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William Leuchtenburg, at age 93, is out with a big fat new book

William Leuchtenburg’s goal in writing The American President was to provide a definitive history of the rise of the United States presidency, from virtual insignificance throughout the 19th century to global powerhouse in the 20th.

The venerable historian’s quotation-laden, fact-crammed account — written under the auspices of the University of Pennsylvania’s Annenberg Foundation — details and assesses the tenures of those who served from William McKinley’s assassination in 1901 to Bill Clinton’s departure in 2001.

From Franklin D. Roosevelt, whom Leuchtenburg rates as the nation’s second most significant president after Abraham Lincoln, to Warren G. Harding, who conceded his own unsuitability for the job, readers can learn in one, admittedly lengthy, volume almost everything they ever wanted to know about 17 men who led the country in the century in which the United States became the world’s pre-eminent power and its president the world’s most powerful person.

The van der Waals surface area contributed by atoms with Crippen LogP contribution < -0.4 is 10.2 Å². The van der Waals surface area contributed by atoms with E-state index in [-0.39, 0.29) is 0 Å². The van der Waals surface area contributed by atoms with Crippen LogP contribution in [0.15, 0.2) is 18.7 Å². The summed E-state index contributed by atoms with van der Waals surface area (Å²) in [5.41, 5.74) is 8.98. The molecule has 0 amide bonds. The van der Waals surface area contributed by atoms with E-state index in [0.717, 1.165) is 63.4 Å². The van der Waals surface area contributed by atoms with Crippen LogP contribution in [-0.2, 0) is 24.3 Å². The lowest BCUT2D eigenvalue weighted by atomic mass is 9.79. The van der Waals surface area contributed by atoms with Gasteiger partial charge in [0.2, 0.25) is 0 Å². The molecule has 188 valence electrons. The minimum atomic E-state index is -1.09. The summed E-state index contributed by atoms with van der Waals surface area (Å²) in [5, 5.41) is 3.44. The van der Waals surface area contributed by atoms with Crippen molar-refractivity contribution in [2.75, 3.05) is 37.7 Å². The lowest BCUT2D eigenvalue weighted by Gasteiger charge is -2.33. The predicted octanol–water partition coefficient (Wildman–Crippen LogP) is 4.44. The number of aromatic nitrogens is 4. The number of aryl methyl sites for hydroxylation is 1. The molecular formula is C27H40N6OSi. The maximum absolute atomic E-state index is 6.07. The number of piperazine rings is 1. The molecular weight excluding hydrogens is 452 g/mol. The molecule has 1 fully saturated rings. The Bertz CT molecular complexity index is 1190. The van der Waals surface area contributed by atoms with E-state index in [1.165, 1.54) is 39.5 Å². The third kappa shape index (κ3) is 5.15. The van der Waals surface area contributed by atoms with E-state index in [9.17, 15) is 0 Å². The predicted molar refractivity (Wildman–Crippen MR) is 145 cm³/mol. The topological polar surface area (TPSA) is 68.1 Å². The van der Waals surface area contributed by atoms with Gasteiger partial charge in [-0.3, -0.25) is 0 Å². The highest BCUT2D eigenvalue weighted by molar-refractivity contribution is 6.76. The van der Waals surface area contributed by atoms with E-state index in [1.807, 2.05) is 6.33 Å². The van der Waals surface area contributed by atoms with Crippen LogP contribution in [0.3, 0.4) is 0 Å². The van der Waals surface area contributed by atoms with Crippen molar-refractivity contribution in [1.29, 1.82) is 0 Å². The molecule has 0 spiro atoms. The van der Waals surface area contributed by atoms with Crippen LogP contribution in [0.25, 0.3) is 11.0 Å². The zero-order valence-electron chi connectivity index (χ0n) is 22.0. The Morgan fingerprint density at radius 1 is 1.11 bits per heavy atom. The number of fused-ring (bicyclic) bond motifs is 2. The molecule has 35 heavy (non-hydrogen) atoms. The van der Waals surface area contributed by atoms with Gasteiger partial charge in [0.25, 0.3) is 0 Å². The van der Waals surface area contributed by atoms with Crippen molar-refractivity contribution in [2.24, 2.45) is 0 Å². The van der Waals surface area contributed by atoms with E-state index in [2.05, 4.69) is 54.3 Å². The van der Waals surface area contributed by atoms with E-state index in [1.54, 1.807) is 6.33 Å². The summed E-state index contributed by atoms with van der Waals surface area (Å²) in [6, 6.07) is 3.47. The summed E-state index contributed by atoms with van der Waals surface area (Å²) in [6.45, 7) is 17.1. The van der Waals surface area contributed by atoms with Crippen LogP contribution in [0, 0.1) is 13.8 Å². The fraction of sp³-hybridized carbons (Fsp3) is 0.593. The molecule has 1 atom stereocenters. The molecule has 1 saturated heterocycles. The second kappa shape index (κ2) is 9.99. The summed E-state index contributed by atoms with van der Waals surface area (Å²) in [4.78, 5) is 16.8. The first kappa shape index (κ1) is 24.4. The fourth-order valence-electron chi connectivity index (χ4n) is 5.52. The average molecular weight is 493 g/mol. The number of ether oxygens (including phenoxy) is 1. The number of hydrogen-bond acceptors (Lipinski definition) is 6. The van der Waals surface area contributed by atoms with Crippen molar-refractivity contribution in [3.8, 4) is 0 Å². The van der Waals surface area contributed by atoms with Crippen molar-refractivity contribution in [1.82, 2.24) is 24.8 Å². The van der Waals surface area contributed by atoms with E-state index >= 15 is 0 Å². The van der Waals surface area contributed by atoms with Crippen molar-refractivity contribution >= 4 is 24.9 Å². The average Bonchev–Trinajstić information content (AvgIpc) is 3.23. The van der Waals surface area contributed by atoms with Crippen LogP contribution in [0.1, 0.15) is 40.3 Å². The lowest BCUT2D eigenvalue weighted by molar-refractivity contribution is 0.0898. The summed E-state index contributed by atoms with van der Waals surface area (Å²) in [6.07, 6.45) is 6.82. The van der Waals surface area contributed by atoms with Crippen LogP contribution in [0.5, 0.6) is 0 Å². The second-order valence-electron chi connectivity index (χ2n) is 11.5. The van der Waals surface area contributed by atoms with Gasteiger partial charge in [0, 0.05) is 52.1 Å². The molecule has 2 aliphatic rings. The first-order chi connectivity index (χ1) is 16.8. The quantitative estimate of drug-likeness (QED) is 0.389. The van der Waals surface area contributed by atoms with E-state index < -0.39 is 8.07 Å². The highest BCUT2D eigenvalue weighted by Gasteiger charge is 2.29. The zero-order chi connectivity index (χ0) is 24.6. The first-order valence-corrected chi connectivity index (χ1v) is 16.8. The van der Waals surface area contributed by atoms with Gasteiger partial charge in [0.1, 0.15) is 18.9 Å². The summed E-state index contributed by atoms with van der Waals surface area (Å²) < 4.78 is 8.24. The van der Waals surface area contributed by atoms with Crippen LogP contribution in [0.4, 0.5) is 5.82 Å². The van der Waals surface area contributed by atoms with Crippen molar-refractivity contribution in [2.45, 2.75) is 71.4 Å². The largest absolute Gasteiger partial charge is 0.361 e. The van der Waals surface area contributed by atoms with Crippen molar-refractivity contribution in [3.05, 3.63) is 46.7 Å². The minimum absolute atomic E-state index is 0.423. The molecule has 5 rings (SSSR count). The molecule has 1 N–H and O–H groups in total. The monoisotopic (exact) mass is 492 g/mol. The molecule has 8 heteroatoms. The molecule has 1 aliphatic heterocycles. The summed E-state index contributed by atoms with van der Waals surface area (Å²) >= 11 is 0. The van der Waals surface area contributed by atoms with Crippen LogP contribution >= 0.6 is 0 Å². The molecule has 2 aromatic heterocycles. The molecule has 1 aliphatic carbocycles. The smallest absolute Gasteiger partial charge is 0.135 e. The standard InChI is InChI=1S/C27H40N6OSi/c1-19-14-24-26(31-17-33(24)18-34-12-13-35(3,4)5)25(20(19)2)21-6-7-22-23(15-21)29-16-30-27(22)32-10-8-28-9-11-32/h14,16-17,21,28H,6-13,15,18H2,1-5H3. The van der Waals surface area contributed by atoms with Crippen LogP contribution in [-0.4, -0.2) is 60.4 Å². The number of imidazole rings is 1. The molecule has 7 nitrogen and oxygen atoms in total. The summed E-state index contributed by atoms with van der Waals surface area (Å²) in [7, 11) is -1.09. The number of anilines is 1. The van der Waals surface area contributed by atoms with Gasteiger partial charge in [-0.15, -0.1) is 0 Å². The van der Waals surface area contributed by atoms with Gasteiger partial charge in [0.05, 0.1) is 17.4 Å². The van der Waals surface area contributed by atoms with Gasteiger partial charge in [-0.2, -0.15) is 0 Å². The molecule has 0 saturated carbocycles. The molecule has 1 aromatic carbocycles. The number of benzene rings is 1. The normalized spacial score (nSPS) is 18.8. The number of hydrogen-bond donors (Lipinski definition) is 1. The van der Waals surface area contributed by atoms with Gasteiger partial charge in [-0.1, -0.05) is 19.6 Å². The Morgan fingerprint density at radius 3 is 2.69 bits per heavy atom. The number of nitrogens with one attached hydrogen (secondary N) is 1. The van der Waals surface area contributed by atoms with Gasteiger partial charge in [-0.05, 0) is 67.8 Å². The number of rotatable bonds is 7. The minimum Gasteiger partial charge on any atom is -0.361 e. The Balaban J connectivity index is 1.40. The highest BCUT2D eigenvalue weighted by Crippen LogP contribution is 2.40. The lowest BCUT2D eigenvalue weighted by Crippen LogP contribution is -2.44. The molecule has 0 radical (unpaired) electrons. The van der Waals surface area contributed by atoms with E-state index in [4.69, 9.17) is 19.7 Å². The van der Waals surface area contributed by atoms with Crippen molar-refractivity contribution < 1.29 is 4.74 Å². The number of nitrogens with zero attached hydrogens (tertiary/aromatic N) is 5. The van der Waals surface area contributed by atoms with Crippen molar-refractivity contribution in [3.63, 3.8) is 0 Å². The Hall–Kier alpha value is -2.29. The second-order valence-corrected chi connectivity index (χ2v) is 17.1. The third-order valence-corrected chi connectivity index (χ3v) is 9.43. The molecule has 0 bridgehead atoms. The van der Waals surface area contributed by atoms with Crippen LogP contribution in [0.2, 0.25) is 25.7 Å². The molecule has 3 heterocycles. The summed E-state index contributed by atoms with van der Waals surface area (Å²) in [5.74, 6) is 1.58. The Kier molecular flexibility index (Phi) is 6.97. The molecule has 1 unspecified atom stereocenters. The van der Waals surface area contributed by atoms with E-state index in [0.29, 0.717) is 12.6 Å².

This is no small task, given the plethora of presidential biographies and histories; the bibliography, which the University of North Carolina history professor acknowledges represents only a portion of available volumes, includes more than 40 on FDR alone, several by Leuchtenburg. Though he recently celebrated his 93rd birthday, he has started a companion volume on the republic’s first 112 years.

The mass of material in this 812-page volume may deter some potential readers, and Leuchtenburg undercuts his own impressive research job with inexplicable factual errors.

His basic thesis is convincing: Theodore Roosevelt’s energetic presidency was the point where the presidency became “markedly different from what preceded it.” ...

Read entire article at The Dallas Morning News